Shortly after I began work on my ten year project to create the Hyakunin Isshu poetry series prints - this was back in 1989, three years after I had moved to Japan - I finally got a chance to meet some of the craftsmen in the traditional printmaking world. One of the English-language newspapers here in Tokyo had sponsored a series of 'Enjoy Japanese Traditional Culture' events for their readers, and I had attended the one on woodblock printmaking.
The presentation itself was not so interesting, but once the actual demonstration began, I parked myself directly in front of the printer, and tried to drink in as much as I possibly could of what he was doing. How much paste was going onto the block? For how many seconds did he brush out the pigment? How 'watery' was the pigment in the bowl? There were a million things I wanted to see and learn.
Gradually the crowd thinned out, until I was - of course! - the last person present. As the men began to pack up their tools, I talked with the printer (in my still very rudimentary Japanese) and then brought out from my pack one of my own prints, the just completed first print in the poetry series. He looked at it a bit quizzicaly and asked where I had got it. When I replied that I had made it, he kind of laughed a bit and then asked again where I had got it. I insisted that I had indeed made it myself, and he finally accepted this, and we began to talk about what I was doing. But the organizers broke this up - it was time to clean up and clear the room - so we made the arrangement that I would visit his workshop the next day.
It turned out to be the first of quite a number of visits, and I ended up later that year being invited to join the 'Association of Traditional Woodblock Printmaking Craftsmen', and since then I have I attended meetings and events a few times each year, getting to know a few of the men quite well.
We now jump forward about ten years. I had a call one day from one of my long-time collectors; it turned out that her daughter was getting married and they wanted to use one of my small prints (a new year 'card') as a gift for the guests to the ceremony. I was extremely busy with my work and had to tell her that it would be impossible for me to supply them. But she wouldn't let go of the idea and pushed quite insistently. So I had an idea. I told her that I myself couldn't print them, but would it be OK if I had them done by a professional printer from the Association? She didn't care; she just needed the gifts, and she needed them quite soon.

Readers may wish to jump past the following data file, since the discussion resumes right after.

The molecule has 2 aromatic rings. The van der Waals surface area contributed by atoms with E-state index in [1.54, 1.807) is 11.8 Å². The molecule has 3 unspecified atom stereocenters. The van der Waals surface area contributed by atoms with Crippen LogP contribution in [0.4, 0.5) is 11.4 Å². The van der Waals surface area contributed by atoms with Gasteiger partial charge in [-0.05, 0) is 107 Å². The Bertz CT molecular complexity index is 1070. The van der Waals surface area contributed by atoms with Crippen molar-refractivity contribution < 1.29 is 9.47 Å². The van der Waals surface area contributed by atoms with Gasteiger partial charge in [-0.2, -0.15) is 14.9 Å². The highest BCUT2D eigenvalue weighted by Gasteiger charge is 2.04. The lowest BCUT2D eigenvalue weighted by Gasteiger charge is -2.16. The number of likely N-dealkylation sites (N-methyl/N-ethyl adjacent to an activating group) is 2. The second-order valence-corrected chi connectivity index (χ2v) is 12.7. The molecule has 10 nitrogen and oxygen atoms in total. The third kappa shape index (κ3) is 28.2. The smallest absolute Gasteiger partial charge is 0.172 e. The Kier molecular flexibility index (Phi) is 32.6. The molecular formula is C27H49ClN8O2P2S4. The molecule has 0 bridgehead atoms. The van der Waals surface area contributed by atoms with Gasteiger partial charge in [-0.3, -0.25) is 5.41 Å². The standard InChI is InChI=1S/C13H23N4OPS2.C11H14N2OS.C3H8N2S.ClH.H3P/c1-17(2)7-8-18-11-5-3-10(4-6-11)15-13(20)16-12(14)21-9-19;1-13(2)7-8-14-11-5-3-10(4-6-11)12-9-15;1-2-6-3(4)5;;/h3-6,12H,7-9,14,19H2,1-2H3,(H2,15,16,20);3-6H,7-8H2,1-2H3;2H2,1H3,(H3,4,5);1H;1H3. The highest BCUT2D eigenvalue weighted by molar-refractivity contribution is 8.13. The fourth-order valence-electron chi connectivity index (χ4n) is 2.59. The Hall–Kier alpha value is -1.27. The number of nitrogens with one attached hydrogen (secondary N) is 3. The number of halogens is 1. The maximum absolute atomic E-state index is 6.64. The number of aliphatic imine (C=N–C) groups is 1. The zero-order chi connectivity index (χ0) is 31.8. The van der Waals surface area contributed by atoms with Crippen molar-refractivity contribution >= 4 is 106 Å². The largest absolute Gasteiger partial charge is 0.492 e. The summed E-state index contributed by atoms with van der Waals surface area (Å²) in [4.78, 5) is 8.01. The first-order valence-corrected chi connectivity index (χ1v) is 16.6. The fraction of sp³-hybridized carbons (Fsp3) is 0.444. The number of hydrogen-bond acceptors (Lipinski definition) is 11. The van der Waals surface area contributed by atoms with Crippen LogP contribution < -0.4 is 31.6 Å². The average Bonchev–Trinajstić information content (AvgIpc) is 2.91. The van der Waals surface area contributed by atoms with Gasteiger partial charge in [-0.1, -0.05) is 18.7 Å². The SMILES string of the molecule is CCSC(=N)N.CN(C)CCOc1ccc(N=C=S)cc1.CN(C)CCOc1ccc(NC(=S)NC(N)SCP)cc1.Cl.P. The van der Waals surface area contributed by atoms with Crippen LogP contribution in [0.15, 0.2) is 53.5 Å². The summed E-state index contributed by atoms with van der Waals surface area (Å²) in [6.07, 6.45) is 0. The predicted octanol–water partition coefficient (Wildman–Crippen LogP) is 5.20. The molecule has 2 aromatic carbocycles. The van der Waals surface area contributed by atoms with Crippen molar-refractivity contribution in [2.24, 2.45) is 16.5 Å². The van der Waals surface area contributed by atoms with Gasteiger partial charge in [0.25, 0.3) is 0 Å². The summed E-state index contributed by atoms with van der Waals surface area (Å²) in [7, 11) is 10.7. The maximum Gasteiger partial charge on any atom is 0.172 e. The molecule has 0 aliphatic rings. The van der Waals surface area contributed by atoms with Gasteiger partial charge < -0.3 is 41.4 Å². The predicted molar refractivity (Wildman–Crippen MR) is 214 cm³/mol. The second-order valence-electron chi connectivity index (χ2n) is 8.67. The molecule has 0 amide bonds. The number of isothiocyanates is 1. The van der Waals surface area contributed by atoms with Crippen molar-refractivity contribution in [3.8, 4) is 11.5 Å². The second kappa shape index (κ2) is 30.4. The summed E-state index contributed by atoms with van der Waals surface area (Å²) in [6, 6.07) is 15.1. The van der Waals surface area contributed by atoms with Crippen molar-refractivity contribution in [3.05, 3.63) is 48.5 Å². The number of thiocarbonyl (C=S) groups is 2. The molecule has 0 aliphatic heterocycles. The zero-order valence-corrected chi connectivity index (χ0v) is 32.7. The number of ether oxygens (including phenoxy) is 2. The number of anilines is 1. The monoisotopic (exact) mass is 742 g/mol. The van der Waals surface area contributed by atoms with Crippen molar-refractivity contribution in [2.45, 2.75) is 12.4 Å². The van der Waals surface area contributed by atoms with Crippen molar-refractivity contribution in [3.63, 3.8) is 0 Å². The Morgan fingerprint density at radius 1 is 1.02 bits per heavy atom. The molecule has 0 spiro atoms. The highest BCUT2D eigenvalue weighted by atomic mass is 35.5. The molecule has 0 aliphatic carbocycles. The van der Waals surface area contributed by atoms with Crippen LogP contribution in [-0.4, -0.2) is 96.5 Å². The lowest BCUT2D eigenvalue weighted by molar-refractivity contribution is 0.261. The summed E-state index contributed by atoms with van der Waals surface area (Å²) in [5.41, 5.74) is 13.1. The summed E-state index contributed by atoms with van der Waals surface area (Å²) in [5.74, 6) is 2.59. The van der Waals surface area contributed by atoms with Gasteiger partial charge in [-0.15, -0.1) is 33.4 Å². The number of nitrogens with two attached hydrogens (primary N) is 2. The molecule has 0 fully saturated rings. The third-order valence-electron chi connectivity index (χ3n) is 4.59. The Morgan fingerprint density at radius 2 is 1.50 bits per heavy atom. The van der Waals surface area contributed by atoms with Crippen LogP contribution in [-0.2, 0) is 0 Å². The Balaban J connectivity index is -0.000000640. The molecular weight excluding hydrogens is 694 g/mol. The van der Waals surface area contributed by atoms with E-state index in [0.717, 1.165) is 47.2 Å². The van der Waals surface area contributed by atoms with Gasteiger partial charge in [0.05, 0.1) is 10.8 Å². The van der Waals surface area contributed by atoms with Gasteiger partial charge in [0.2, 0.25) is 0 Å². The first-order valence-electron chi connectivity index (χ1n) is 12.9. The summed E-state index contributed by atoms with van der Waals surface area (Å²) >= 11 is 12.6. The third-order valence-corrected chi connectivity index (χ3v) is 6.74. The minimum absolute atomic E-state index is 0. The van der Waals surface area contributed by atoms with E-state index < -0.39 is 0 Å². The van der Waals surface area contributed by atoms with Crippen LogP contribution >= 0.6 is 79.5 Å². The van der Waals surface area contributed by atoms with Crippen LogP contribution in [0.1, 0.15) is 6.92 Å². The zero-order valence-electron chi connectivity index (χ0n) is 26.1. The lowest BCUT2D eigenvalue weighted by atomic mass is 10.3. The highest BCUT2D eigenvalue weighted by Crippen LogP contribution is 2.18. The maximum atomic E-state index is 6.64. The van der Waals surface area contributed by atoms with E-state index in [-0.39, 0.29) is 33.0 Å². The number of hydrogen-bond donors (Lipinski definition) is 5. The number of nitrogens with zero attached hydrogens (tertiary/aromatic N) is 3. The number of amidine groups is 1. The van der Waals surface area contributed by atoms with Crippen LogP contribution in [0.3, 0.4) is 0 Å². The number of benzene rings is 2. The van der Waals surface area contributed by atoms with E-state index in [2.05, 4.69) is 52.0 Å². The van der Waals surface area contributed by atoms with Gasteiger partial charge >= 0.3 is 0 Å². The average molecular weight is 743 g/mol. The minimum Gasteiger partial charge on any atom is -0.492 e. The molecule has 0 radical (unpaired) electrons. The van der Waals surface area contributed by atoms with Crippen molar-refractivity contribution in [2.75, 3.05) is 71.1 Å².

So I visited that same printer - the man who I had met at that event years ago - taking the blocks, a stack of paper, and my personally printed sample. He was glad to get the work, and promised to deliver the prints in a week or so, just in time for her ceremony. In due course they arrived, the day before I was to deliver to my customer, and I eagerly opened the package to inspect them.
They were unusable. He and his crew had done a slap-together job. The colour was uneven, there were tool marks here and there, and there was no way that I could ship these. There was no choice but for me to quickly prepare another batch of paper, and work through the night to get enough prints ready to ship to her. Rather than make a fuss with the craftsman, I tossed his prints into a drawer and paid his bill, just writing it all off to experience.
We now jump forward another fifteen years. As regular readers know, I have expanded my own workshop now and am using the resources of a number of professional printers. As you may imagine, that particular man has not been among them. But in the intervening years, he has become heavily involved in the affairs of the Association, and is now the kai-cho, the president. In that position he of course has his ear to the ground, and has inevitably learned about my publishing activities.
He phoned me yesterday. "I've heard about your new publishing projects. It seems you are really doing well; I hear you've sent work out to A-san, B-san, and even now to C-san ..." I listened to this, knowing what he would say next ...
"In our workshop, we don't have much work right now. Please send some, OK?"
Now if I were Steve Jobs - laser-focussed on product quality no matter what the cost, either human or financial - I would tell him to get lost. "Sorry. Only A-Team members are welcome here. You don't make the cut. Good-bye."
But I'm not Steve; I'm Dave. And this man, and his organization, were indeed extremely helpful to me in the early years. The cultural 'rules' that apply here are very clear. I am deeply obligated to him, and should give him some work.
So I will. But the conversation when I visit in a few days to take the blocks and paper is going to be one of the most difficult I have ever had ...
Story #401, September 1, 2013
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